Jay Inslee Announces Restrictions On Social Gatherings For Some Counties As COVID-19 Cases Grow
Washington Gov. Jay Inslee says there is a concerning rise in the rate of coronavirus infections in the state. On Thursday he announced one measure to address it as counties wait in limbo for further reopening. Beginning Monday, July 20, social gatherings in current Phase 3 counties will be limited to 10 or fewer people.
At the moment, 17 counties, mostly smaller population ones in eastern Washington and other less populated regions, are in Phase 3 of the state’s four-phase reopening plan.
Earlier this week, Inslee and the state Department of Health said they would pause further county reopening applications until at least July 28.
The new measures will not apply to funerals, weddings or religious services, or to indoor businesses, like gyms or retail stores.
But it will apply to social gatherings held either indoors or outdoors, including live, in-person or drive-in concerts or other entertainment.
The Seattle Time reported Thursday:
“Outbreaks that early on were limited largely to long-term care facilities and food-processing centers are now also being identified in businesses, manufacturing settings, restaurants, and some child-care centers, State Health Officer Kathy Lofy said Tuesday.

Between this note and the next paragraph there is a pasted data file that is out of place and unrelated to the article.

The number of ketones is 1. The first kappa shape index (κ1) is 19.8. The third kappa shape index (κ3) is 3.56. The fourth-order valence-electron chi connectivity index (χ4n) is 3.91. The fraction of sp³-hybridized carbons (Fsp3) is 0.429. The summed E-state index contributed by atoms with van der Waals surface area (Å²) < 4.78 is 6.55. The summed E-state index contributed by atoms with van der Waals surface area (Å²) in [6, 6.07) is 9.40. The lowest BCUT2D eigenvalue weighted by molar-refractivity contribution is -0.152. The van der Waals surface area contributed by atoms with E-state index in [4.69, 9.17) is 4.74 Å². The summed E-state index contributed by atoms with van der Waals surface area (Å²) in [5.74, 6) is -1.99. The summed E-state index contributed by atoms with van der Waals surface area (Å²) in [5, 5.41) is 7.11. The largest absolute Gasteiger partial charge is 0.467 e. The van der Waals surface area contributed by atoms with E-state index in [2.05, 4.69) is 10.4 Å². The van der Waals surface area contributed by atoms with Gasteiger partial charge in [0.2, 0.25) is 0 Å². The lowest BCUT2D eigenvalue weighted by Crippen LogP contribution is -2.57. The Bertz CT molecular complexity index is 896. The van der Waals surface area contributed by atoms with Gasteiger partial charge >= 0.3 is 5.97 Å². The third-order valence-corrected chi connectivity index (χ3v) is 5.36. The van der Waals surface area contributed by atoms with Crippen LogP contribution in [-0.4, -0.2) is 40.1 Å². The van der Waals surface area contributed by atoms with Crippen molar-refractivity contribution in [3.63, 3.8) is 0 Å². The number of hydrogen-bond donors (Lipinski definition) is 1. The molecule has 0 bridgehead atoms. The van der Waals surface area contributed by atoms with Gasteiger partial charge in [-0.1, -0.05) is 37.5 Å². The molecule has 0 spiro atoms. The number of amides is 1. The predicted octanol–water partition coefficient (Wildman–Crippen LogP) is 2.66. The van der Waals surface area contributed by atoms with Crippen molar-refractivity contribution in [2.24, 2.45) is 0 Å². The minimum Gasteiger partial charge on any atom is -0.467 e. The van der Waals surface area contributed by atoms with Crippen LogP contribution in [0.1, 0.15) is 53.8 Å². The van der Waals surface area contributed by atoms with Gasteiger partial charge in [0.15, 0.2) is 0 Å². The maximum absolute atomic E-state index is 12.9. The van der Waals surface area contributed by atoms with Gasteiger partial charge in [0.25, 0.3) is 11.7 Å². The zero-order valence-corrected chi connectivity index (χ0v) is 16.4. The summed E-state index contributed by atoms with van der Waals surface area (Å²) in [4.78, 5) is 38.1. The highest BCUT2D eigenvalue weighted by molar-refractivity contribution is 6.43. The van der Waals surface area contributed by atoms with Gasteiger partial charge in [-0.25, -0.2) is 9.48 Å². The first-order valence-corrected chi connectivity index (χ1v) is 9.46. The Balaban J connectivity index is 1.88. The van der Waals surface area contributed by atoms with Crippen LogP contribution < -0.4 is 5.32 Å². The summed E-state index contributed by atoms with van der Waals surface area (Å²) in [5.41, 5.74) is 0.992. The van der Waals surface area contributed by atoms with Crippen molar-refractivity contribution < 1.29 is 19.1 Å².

State health officials Wednesday announced 742 new confirmed COVID-19 cases and 17 additional deaths. Wednesday’s update brought the state totals up to 43,046 cases and 1,421 deaths.”
Asked in a press briefing Thursday how he might respond to groups of largely young people disregarding his measures, and whether he thought there should be more actual enforcement, Inslee responded with caution.
He noted that many young adults work in essential services and the kinds of bar, restaurant, grocery and similar industries where they are in closer contact with the general public and therefore more likely to be exposed to coronavirus infection.
“I’ll defend them to a certain degree,” he said.
But he went on to say that in other respects, younger adults need to take responsibility for their actions and realize that their behavior in social settings doesn’t just affect themselves, but those around them, including their older relatives.
“The fact is we are simply seeing behavior that is way too risky,” he said.
Inslee ended the briefing by using a line he has for much of the pandemic, telling people to “wash your hands” and “mask up.” He added a relatively new line Thursday: “And care about your grandma.”
Copyright 2020 Northwest Public Broadcasting